In advertising, a slogan can mean more than words. A clever catchphrase can catch attention and pay off in steady sales. While some tag lines stay etched in our minds, sometimes the times or the target market demand that a brand update its tag. To see which slogans have had staying power and how some others have changed over time, BestMarketingDegrees.com followed the phases of catchphrases.
When the First Slogan Remains the Last Word
Some brands have built their business on savvy slogans with stamina. Their words have been able to reflect and affect their target over time, so there never was any need to mess with their message. They got it right the first time, so they never gave it a second thought. Check out which well-worded slogans have been able to last the longest.
- For 97 years, Maxwell House has poured out, “Good to the last drop.”
- DeBeers’s slogan, “A diamond is forever,” has kept people engaged for 67 years.
- “We try harder” has worked hard for Avis 52 years.
- Nike has run with “Just do it” for 21 years.
- “What happens here, stays here” has stayed here with Las Vegas for 11 years.
How Fast Food Chains Craved Change
Fast food is a fickle segment that’s known to change with tastes and trends. That’s why three of the most popular chains have sampled various slogans as they tried to entice fast food lovers and rise to the top of the food chain.
- “Have it your way” was Burger King’s reigning slogan since it started in 1974, but the chain cooked up a few other options like “Best darn burger” in 1978 and “The Whopper says” in 2001 before returning to its original in 2005.
- McDonald’s thought they’d struck gold with “Look for the golden arches” in 1960, but tweaked their tagline half a dozen times over the years before falling in love with their latest, “I’m lovin’ it,” in 2003.
- Wendy’s has dished out almost a dozen different slogans to reflect the tastes and the times, from “Quality is our recipe” in 1970, to “Where’s the beef?” in both 1984 and 2011, until finding their best in “Now that’s better” in 2012.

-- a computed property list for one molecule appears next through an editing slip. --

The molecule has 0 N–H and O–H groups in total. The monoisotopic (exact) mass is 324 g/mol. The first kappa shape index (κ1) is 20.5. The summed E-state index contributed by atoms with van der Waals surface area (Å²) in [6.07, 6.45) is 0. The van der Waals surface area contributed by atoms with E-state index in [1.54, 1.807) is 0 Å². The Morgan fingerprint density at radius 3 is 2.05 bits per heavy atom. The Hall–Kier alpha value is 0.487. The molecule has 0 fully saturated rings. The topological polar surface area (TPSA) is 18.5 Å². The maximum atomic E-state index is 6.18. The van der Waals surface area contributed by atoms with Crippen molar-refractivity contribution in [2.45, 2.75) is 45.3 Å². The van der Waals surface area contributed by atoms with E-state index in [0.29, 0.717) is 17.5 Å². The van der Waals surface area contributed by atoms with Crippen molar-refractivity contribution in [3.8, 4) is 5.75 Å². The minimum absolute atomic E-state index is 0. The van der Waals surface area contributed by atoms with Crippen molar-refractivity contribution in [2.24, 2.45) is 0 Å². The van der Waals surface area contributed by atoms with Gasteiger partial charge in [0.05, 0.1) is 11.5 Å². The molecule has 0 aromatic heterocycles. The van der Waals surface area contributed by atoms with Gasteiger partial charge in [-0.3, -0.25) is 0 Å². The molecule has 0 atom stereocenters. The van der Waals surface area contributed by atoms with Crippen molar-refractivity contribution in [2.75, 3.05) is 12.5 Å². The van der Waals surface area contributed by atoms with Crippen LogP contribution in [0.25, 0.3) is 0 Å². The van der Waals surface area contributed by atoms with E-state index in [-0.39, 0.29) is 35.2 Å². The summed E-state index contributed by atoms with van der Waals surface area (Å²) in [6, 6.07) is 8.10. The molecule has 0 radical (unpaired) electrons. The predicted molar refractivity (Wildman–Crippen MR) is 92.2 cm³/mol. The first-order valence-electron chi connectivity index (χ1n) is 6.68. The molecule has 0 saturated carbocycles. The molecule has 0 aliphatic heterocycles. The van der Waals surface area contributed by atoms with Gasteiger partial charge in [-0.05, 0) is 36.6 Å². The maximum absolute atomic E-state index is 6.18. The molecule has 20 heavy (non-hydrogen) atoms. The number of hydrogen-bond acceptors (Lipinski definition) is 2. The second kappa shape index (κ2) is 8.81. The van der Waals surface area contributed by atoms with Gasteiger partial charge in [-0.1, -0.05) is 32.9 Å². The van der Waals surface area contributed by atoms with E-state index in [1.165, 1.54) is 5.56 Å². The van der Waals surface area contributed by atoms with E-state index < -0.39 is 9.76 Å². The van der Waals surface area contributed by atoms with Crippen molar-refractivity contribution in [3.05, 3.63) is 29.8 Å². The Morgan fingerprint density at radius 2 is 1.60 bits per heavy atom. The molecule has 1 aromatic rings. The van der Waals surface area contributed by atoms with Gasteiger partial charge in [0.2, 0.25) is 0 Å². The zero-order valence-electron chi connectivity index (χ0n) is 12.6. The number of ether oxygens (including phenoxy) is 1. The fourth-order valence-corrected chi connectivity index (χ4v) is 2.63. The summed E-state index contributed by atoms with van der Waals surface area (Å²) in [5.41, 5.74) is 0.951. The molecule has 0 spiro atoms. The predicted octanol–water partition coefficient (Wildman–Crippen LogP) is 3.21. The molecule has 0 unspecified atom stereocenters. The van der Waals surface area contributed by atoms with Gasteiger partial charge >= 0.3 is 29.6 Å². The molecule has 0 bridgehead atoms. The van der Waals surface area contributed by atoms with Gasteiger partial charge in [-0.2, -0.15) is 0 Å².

When Society Signaled a Slogan Shift
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Some brands let tag lines do the talking, but when a brand’s slogan no longer speaks to its target market, it’s time to rework their slogan to make it work with world we live in.
- In 1978, FedEx’s first slogan emphasized timely delivery, but evolved into “The world on time” in 2009 to reflect the global economy.
- Verizon’s original slogan in 2000 was based on dependability, but the brand has connected to modern mobile needs with “Rule the air” since 2010.
How Soft Drink Brands Waged War with Words
Coca-Cola and Pepsi have been around for more than a century and their battle for brand preference began at the beginning. With sodas so similar, it’s their slogans that defined their difference. And both brands sampled many slogans to continually reinvent themselves. From Coca-Cola’s “It’s the real thing” to their current “Open happiness,” and Pepsi’s “Any weather is Pepsi weather” to their present-day “Live for now.” Yet they were all created to quench their thirst for soft-drink dominance.
Infographic by BestMarketingDegrees.org.
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